Dr Seema Rao, an inspiration for Women around the world is India’s first and only woman commando trainer, an epitome of strength and conviction.
She has spent 25 years of her life training 20,000 soldiers from the Indian armed forces, paramilitary and police – without any compensation. She has trained commandos from every elite force including the army special forces, NSG Black Cats, IAF’s Garud Commando Force, Navy Marine Commandos, among many others. She and her husband Dr Deepak Rao together received three Army Chief citations for their work in close-quarters battle (CQB). She was inspired by her father, Prof Ramakant Sinari, who was a freedom fighter who fought the Portuguese regime. “My dad was an underground rebel,” she reveals. “I was certainly inspired by his stories of rebellion and strength.” His stories on how he was imprisoned, escaped from a Portuguese prison with a fellow inmate, and swam the Mandovi River to safety give Dr Rao goosebumps to this date. Her prized possession is a sword that her father inherited from his own father.
Dr Rao has authored the Encyclopedia of Close Combat Ops, which is the world’s first of its kind and which has found a place in the FBI, Interpol and Buckingham Palace libraries.
She never imagined that she would be training commandos; she was supposed to become a doctor. “I was thrilled when I thought about the life of commandos. I started learning martial arts and got trained in military martial arts, Israeli krav maga and MMA,” says Dr Rao. Because one needs to be exposed to challenges of different terrain, environment and climatic conditions, she went many extra miles to equip herself with skills. “I did a professional course in sailing and yachting as well as in scuba diving to understand the problems faced in deep waters, a course in mountain climbing to understand the challenges posed in high altitude and extreme cold, and a jungle survival course to survive on land. To understand altitude, I also did a skydiving course.”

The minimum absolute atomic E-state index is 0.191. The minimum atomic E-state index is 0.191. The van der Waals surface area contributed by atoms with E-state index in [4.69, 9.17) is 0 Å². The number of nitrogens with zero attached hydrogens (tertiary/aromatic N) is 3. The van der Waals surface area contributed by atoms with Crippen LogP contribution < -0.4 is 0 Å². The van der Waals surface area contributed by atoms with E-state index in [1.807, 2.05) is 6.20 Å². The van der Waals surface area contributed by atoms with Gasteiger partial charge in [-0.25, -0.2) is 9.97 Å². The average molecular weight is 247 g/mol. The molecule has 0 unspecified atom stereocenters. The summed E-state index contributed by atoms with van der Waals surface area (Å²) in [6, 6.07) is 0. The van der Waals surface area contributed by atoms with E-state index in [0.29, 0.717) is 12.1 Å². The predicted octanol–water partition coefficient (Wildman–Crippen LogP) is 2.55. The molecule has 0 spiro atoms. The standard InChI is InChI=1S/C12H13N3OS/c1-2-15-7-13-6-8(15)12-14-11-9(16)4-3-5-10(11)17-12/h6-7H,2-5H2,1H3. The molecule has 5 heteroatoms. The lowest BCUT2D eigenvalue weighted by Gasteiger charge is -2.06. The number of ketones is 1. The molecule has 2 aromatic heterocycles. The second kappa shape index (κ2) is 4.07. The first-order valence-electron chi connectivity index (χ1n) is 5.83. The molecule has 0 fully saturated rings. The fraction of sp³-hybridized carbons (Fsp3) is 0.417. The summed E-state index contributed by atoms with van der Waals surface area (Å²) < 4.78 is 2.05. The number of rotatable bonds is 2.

Even after having encountered two near-death experiences, Dr Rao never shied away from challenges. She strongly feels that gender does not have a say in one’s career choices. “Women are assuming positions of power in various fields,” she points out. “No one can stop a woman from excelling and reaching the heights in her field. More and more young girls and women are keen on joining the forces. Many seek to assume combat roles and that might become a possibility very soon.”
At 52 today, the Nari Shakti Puraskar Awardee is out of active field training and devotes her time to women empowerment.